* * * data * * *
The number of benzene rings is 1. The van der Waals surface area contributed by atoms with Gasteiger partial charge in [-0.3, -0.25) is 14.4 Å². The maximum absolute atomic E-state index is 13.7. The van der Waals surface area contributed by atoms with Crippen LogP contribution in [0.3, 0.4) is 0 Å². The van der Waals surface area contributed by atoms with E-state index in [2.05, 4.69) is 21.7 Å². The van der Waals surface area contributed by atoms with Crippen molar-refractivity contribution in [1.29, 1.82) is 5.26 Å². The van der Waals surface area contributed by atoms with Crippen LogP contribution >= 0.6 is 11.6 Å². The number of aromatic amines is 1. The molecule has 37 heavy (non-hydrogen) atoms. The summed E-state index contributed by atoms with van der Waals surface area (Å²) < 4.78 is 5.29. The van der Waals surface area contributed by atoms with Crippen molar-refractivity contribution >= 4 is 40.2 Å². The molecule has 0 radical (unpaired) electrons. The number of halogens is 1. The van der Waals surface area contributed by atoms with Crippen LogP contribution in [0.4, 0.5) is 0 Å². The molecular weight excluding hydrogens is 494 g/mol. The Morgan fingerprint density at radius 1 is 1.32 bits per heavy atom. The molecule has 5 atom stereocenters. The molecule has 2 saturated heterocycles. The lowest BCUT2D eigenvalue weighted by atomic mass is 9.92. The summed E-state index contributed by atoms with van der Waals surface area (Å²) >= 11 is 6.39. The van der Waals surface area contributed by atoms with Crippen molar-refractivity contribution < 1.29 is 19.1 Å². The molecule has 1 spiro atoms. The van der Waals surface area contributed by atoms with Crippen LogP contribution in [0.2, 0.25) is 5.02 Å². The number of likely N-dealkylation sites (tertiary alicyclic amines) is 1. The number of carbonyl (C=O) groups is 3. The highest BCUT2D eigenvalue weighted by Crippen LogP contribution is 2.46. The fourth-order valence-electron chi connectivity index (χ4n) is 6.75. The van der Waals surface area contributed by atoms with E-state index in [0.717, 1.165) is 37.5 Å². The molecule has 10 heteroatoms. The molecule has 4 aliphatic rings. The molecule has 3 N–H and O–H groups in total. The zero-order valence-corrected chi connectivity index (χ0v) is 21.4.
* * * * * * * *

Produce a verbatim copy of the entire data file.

The number of benzene rings is 1. The van der Waals surface area contributed by atoms with Gasteiger partial charge in [-0.3, -0.25) is 14.4 Å². The maximum absolute atomic E-state index is 13.7. The van der Waals surface area contributed by atoms with Crippen LogP contribution in [0.3, 0.4) is 0 Å². The van der Waals surface area contributed by atoms with E-state index in [2.05, 4.69) is 21.7 Å². The van der Waals surface area contributed by atoms with Crippen molar-refractivity contribution in [1.29, 1.82) is 5.26 Å². The van der Waals surface area contributed by atoms with Crippen LogP contribution >= 0.6 is 11.6 Å². The number of aromatic amines is 1. The molecule has 37 heavy (non-hydrogen) atoms. The summed E-state index contributed by atoms with van der Waals surface area (Å²) < 4.78 is 5.29. The van der Waals surface area contributed by atoms with Crippen molar-refractivity contribution >= 4 is 40.2 Å². The molecule has 0 radical (unpaired) electrons. The number of halogens is 1. The van der Waals surface area contributed by atoms with Crippen LogP contribution in [0.4, 0.5) is 0 Å². The molecular weight excluding hydrogens is 494 g/mol. The Morgan fingerprint density at radius 1 is 1.32 bits per heavy atom. The molecule has 5 atom stereocenters. The molecule has 2 saturated heterocycles. The lowest BCUT2D eigenvalue weighted by atomic mass is 9.92. The summed E-state index contributed by atoms with van der Waals surface area (Å²) >= 11 is 6.39. The van der Waals surface area contributed by atoms with Crippen molar-refractivity contribution < 1.29 is 19.1 Å². The molecule has 1 spiro atoms. The van der Waals surface area contributed by atoms with Crippen LogP contribution in [0.2, 0.25) is 5.02 Å². The number of likely N-dealkylation sites (tertiary alicyclic amines) is 1. The number of carbonyl (C=O) groups is 3. The highest BCUT2D eigenvalue weighted by Crippen LogP contribution is 2.46. The fourth-order valence-electron chi connectivity index (χ4n) is 6.75. The van der Waals surface area contributed by atoms with E-state index in [0.717, 1.165) is 37.5 Å². The molecule has 10 heteroatoms. The molecule has 4 aliphatic rings. The molecule has 3 N–H and O–H groups in total. The zero-order valence-corrected chi connectivity index (χ0v) is 21.4.